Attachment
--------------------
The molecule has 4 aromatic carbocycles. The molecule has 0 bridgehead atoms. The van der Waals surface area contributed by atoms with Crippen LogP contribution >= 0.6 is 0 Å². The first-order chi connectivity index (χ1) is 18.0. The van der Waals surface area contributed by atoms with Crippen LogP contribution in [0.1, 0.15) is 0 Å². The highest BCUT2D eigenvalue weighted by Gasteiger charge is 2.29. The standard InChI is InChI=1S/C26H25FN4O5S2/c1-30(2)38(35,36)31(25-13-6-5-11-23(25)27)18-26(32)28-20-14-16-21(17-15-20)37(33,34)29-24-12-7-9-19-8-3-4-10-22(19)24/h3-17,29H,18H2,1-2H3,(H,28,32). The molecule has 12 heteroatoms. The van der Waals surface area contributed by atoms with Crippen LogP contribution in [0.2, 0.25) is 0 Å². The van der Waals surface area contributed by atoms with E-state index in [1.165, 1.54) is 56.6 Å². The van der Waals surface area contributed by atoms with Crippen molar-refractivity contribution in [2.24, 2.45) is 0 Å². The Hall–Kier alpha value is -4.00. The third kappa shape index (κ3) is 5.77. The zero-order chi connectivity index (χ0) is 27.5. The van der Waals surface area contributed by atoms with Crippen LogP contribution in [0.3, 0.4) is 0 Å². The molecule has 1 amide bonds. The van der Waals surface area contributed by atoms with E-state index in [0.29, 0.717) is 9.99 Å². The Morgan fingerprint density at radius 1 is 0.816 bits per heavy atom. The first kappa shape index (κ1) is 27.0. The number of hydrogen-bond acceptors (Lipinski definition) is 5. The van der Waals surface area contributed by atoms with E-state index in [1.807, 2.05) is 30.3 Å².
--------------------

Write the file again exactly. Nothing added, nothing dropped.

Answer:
The molecule has 4 aromatic carbocycles. The molecule has 0 bridgehead atoms. The van der Waals surface area contributed by atoms with Crippen LogP contribution >= 0.6 is 0 Å². The first-order chi connectivity index (χ1) is 18.0. The van der Waals surface area contributed by atoms with Crippen LogP contribution in [0.1, 0.15) is 0 Å². The highest BCUT2D eigenvalue weighted by Gasteiger charge is 2.29. The standard InChI is InChI=1S/C26H25FN4O5S2/c1-30(2)38(35,36)31(25-13-6-5-11-23(25)27)18-26(32)28-20-14-16-21(17-15-20)37(33,34)29-24-12-7-9-19-8-3-4-10-22(19)24/h3-17,29H,18H2,1-2H3,(H,28,32). The molecule has 12 heteroatoms. The van der Waals surface area contributed by atoms with Crippen LogP contribution in [0.2, 0.25) is 0 Å². The van der Waals surface area contributed by atoms with E-state index in [1.165, 1.54) is 56.6 Å². The van der Waals surface area contributed by atoms with Crippen molar-refractivity contribution in [2.24, 2.45) is 0 Å². The Hall–Kier alpha value is -4.00. The third kappa shape index (κ3) is 5.77. The zero-order chi connectivity index (χ0) is 27.5. The van der Waals surface area contributed by atoms with Crippen LogP contribution in [0.3, 0.4) is 0 Å². The molecule has 1 amide bonds. The van der Waals surface area contributed by atoms with E-state index in [0.29, 0.717) is 9.99 Å². The Morgan fingerprint density at radius 1 is 0.816 bits per heavy atom. The first kappa shape index (κ1) is 27.0. The number of hydrogen-bond acceptors (Lipinski definition) is 5. The van der Waals surface area contributed by atoms with E-state index in [1.807, 2.05) is 30.3 Å².